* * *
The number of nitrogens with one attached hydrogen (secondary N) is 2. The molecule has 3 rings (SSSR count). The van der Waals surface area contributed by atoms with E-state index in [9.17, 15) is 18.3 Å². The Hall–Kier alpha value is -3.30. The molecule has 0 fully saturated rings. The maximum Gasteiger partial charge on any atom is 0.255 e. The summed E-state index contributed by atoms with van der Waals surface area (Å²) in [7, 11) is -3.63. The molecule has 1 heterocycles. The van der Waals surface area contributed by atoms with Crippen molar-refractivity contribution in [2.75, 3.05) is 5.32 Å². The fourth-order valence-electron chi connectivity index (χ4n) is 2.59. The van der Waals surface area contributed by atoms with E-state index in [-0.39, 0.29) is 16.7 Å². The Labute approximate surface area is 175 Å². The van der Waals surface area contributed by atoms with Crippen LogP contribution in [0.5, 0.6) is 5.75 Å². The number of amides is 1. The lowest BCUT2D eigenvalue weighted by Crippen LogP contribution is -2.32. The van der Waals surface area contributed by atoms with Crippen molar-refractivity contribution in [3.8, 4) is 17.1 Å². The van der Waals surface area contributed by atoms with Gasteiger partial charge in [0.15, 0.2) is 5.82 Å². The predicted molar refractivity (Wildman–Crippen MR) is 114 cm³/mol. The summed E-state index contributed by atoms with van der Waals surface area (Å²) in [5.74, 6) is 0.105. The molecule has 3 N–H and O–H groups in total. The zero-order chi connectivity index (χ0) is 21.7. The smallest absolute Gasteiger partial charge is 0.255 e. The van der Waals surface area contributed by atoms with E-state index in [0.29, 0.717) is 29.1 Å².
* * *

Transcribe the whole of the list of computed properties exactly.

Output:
The number of nitrogens with one attached hydrogen (secondary N) is 2. The molecule has 3 rings (SSSR count). The van der Waals surface area contributed by atoms with E-state index in [9.17, 15) is 18.3 Å². The Hall–Kier alpha value is -3.30. The molecule has 0 fully saturated rings. The maximum Gasteiger partial charge on any atom is 0.255 e. The summed E-state index contributed by atoms with van der Waals surface area (Å²) in [7, 11) is -3.63. The molecule has 1 heterocycles. The van der Waals surface area contributed by atoms with Crippen molar-refractivity contribution in [2.75, 3.05) is 5.32 Å². The fourth-order valence-electron chi connectivity index (χ4n) is 2.59. The van der Waals surface area contributed by atoms with E-state index in [-0.39, 0.29) is 16.7 Å². The Labute approximate surface area is 175 Å². The van der Waals surface area contributed by atoms with Crippen LogP contribution in [0.5, 0.6) is 5.75 Å². The number of amides is 1. The lowest BCUT2D eigenvalue weighted by Crippen LogP contribution is -2.32. The van der Waals surface area contributed by atoms with Crippen molar-refractivity contribution in [3.8, 4) is 17.1 Å². The van der Waals surface area contributed by atoms with Gasteiger partial charge in [0.15, 0.2) is 5.82 Å². The predicted molar refractivity (Wildman–Crippen MR) is 114 cm³/mol. The summed E-state index contributed by atoms with van der Waals surface area (Å²) in [5.74, 6) is 0.105. The molecule has 3 N–H and O–H groups in total. The zero-order chi connectivity index (χ0) is 21.7. The smallest absolute Gasteiger partial charge is 0.255 e. The van der Waals surface area contributed by atoms with E-state index in [0.29, 0.717) is 29.1 Å².